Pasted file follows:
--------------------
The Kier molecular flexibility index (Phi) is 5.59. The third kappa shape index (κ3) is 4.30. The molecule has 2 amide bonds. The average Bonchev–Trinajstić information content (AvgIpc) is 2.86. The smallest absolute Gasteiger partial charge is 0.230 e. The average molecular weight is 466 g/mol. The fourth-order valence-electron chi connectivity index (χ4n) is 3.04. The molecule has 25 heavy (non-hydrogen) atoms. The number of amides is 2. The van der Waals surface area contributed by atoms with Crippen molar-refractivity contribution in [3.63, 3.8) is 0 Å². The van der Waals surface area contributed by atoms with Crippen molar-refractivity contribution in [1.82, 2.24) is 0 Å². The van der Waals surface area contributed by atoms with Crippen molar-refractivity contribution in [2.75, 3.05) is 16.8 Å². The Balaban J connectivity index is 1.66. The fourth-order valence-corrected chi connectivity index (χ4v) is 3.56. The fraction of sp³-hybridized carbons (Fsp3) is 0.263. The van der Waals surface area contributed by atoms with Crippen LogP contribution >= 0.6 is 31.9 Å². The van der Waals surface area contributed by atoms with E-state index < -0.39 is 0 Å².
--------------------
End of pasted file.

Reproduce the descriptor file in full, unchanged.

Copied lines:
The Kier molecular flexibility index (Phi) is 5.59. The third kappa shape index (κ3) is 4.30. The molecule has 2 amide bonds. The average Bonchev–Trinajstić information content (AvgIpc) is 2.86. The smallest absolute Gasteiger partial charge is 0.230 e. The average molecular weight is 466 g/mol. The fourth-order valence-electron chi connectivity index (χ4n) is 3.04. The molecule has 25 heavy (non-hydrogen) atoms. The number of amides is 2. The van der Waals surface area contributed by atoms with Crippen molar-refractivity contribution in [3.63, 3.8) is 0 Å². The van der Waals surface area contributed by atoms with Crippen molar-refractivity contribution in [1.82, 2.24) is 0 Å². The van der Waals surface area contributed by atoms with Crippen molar-refractivity contribution in [2.75, 3.05) is 16.8 Å². The Balaban J connectivity index is 1.66. The fourth-order valence-corrected chi connectivity index (χ4v) is 3.56. The fraction of sp³-hybridized carbons (Fsp3) is 0.263. The van der Waals surface area contributed by atoms with Crippen LogP contribution >= 0.6 is 31.9 Å². The van der Waals surface area contributed by atoms with E-state index < -0.39 is 0 Å².